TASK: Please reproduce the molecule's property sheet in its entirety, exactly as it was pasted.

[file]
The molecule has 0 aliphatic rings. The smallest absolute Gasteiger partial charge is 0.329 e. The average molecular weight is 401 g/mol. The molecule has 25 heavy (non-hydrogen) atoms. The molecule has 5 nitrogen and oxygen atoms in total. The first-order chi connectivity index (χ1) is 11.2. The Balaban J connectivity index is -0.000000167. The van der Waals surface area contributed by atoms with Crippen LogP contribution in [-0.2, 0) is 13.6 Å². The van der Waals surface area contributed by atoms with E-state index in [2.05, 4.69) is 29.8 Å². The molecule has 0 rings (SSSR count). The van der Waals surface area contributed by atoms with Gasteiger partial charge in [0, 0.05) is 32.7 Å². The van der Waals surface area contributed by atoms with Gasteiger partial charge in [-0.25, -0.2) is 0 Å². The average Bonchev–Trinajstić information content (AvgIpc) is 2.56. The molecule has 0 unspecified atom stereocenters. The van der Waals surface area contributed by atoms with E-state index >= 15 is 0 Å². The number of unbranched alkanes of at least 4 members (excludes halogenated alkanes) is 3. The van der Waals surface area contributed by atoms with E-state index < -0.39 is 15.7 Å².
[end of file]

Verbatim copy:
The molecule has 0 aliphatic rings. The smallest absolute Gasteiger partial charge is 0.329 e. The average molecular weight is 401 g/mol. The molecule has 25 heavy (non-hydrogen) atoms. The molecule has 5 nitrogen and oxygen atoms in total. The first-order chi connectivity index (χ1) is 11.2. The Balaban J connectivity index is -0.000000167. The van der Waals surface area contributed by atoms with Crippen LogP contribution in [-0.2, 0) is 13.6 Å². The van der Waals surface area contributed by atoms with E-state index in [2.05, 4.69) is 29.8 Å². The molecule has 0 rings (SSSR count). The van der Waals surface area contributed by atoms with Gasteiger partial charge in [0, 0.05) is 32.7 Å². The van der Waals surface area contributed by atoms with Gasteiger partial charge in [-0.25, -0.2) is 0 Å². The average Bonchev–Trinajstić information content (AvgIpc) is 2.56. The molecule has 0 unspecified atom stereocenters. The van der Waals surface area contributed by atoms with E-state index >= 15 is 0 Å². The number of unbranched alkanes of at least 4 members (excludes halogenated alkanes) is 3. The van der Waals surface area contributed by atoms with E-state index < -0.39 is 15.7 Å².